Svensmark&rsquos theory failed to persuade most climatologists, however, because of weaknesses in its evidence. In particular, there do not seem to be clear long-term trends in the cosmic-ray influxes or in the clouds that they are supposed to form, and his model does not explain (as greenhouse explanations do) some of the observed patterns in how the world is getting warmer (such as that more of the warming occurs at night). For now, at least, cosmic rays remain a less plausible culprit in climate change.

And the apparent warming seen on Mars? Because it is based on a very small base of measurements, it may not represent a true trend. Too little is yet known about what governs the Martian climate to be sure, but a period when there was a darker surface might have increased the amount of absorbed sunlight and raised temperatures.

Elevated CO2 makes oceans acidic, which could have irreversible harmful effects on coral reefs, such as coral bleaching (shown here). Credit: Getty Images

CLAIM 5: Climatologists conspire to hide the truth about global warming by locking away their data. Their so-called consensus on global warming is scientifically irrelevant because science isn&rsquot settled by popularity.

It is virtually impossible to disprove accusations of giant global conspiracies to those already convinced of them (can anyone prove that the Freemasons and the Roswell aliens aren&rsquot involved, too?). Let it therefore be noted that the magnitude of this hypothetical conspiracy would need to encompass many thousands of uncontroversial publications and respected scientists from around the world, stretching back through Arrhenius and Tyndall for almost 150 years. A conspiracy would have to be so powerful that it has co-opted the official positions of dozens of scientific organizations, including the U.S. National Academy of Sciences, the U.K.&rsquos Royal Society, the American Association for the Advancement of Science, the American Geophysical Union, the American Institute of Physics and the American Meteorological Society.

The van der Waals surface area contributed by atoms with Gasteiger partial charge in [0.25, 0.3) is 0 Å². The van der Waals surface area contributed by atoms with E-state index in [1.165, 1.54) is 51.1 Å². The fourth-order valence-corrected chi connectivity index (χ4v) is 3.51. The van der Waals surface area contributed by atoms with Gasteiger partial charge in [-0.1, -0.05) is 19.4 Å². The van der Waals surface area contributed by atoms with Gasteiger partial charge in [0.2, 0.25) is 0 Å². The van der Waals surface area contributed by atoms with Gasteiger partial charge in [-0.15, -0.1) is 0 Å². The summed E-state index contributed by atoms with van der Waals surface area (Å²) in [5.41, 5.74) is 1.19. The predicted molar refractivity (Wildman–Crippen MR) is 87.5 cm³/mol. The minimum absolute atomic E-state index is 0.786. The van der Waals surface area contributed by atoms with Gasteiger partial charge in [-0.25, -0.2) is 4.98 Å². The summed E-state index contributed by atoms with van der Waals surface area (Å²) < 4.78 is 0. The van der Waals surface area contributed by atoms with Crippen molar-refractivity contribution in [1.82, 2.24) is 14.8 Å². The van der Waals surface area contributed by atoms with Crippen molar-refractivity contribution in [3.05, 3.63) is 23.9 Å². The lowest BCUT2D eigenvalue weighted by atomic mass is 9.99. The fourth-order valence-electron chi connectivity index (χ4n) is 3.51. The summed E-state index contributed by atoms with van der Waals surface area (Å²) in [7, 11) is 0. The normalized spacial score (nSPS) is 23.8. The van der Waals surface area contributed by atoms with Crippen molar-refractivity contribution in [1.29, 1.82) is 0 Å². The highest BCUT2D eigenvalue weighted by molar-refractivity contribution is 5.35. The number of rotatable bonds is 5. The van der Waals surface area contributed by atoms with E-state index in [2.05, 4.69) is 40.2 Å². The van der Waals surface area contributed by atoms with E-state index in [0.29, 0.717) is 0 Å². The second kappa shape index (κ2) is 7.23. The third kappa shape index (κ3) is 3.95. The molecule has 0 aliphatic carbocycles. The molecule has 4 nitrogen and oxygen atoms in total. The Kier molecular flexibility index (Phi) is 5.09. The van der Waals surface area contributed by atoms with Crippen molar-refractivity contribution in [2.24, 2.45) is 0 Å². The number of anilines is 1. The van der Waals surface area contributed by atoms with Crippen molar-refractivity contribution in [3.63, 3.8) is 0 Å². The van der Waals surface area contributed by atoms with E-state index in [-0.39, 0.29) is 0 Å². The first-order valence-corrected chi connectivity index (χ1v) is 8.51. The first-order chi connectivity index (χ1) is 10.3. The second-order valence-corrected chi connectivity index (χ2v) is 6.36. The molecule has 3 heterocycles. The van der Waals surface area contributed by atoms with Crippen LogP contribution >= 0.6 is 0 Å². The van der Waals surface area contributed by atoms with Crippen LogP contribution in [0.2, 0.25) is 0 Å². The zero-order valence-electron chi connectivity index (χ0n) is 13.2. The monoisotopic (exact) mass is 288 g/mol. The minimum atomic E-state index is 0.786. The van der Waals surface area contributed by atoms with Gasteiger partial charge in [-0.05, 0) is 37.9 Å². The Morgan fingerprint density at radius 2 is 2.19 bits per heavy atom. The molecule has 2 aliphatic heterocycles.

If there were a massive conspiracy to defraud the world on climate (and to what end?), surely the thousands of e-mails and other files stolen from the University of East Anglia&rsquos Climatic Research Unit in England and distributed by hackers in 2009 would bear proof of it. None did. Most of the few statements from those e-mails that critics claimed as evidence of malfeasance had more innocent explanations that make sense in the context of scientists conversing privately and informally. If any of the scientists involved manipulated data dishonestly or thwarted Freedom of Information requests, it would have been deplorable however, there is no evidence that happened. What is missing is any clear indication of a widespread attempt to falsify and coordinate findings on a scale that could hold together a global cabal or significantly distort the record on climate change.

Climatologists are often frustrated by accusations that they are hiding data or the details of their models because, as NASA&rsquos Schmidt points out, much of the relevant information is in public databases or otherwise accessible&mdasha fact that contrarians conveniently ignore when insisting that scientists stonewall their requests. (And because nations differ in their rules on data confidentiality, scientists are not always at liberty to comply with some requests.) If contrarians want to deal a devastating blow to global warming theories, they should use the public data and develop their own credible models to demonstrate sound alternatives.

Yet that rarely occurs. In 2004 historian of science Naomi Oreskes published a landmark analysis of the peer-reviewed literature on global warming, &ldquoThe Scientific Consensus on Climate Change.&rdquo Out of 928 papers whose abstracts she surveyed, she wrote, 75 percent explicitly or implicitly supported anthropogenic global warming, 25 percent were methodological or otherwise took no position on the subject&mdashand none argued for purely natural explanations. Notwithstanding some attempts to debunk Oreskes&rsquos findings that eventually fell apart, her conclusion stands.